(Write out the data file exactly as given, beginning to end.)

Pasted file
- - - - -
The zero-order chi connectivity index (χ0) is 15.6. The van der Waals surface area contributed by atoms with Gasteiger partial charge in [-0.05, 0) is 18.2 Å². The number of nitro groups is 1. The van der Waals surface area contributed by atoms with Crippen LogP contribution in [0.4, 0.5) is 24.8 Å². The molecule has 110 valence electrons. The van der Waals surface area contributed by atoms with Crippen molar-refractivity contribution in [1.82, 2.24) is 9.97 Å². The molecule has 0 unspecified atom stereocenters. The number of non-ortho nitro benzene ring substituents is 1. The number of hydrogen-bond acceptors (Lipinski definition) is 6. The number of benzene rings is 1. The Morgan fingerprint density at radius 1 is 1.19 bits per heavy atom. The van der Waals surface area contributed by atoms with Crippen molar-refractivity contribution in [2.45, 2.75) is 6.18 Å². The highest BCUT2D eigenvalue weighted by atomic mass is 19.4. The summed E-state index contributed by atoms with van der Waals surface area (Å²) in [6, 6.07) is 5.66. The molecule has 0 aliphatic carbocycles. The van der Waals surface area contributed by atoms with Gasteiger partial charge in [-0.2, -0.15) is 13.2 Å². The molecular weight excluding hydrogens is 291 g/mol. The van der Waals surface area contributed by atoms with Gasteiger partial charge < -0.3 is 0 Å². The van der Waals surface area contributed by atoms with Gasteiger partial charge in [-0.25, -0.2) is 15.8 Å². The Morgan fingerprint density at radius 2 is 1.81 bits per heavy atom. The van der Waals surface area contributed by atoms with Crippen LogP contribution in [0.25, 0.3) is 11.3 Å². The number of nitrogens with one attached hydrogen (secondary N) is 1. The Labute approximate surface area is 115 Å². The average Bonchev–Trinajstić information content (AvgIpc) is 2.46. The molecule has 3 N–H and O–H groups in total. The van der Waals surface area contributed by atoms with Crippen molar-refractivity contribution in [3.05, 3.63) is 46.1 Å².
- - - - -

The zero-order chi connectivity index (χ0) is 15.6. The van der Waals surface area contributed by atoms with Gasteiger partial charge in [-0.05, 0) is 18.2 Å². The number of nitro groups is 1. The van der Waals surface area contributed by atoms with Crippen LogP contribution in [0.4, 0.5) is 24.8 Å². The molecule has 110 valence electrons. The van der Waals surface area contributed by atoms with Crippen molar-refractivity contribution in [1.82, 2.24) is 9.97 Å². The molecule has 0 unspecified atom stereocenters. The number of non-ortho nitro benzene ring substituents is 1. The number of hydrogen-bond acceptors (Lipinski definition) is 6. The number of benzene rings is 1. The Morgan fingerprint density at radius 1 is 1.19 bits per heavy atom. The van der Waals surface area contributed by atoms with Crippen molar-refractivity contribution in [2.45, 2.75) is 6.18 Å². The highest BCUT2D eigenvalue weighted by atomic mass is 19.4. The summed E-state index contributed by atoms with van der Waals surface area (Å²) in [6, 6.07) is 5.66. The molecule has 0 aliphatic carbocycles. The van der Waals surface area contributed by atoms with Gasteiger partial charge in [-0.2, -0.15) is 13.2 Å². The molecular weight excluding hydrogens is 291 g/mol. The van der Waals surface area contributed by atoms with Gasteiger partial charge < -0.3 is 0 Å². The van der Waals surface area contributed by atoms with Gasteiger partial charge in [-0.25, -0.2) is 15.8 Å². The Morgan fingerprint density at radius 2 is 1.81 bits per heavy atom. The van der Waals surface area contributed by atoms with Crippen LogP contribution in [0.25, 0.3) is 11.3 Å². The number of nitrogens with one attached hydrogen (secondary N) is 1. The Labute approximate surface area is 115 Å². The average Bonchev–Trinajstić information content (AvgIpc) is 2.46. The molecule has 3 N–H and O–H groups in total. The van der Waals surface area contributed by atoms with Crippen molar-refractivity contribution in [3.05, 3.63) is 46.1 Å².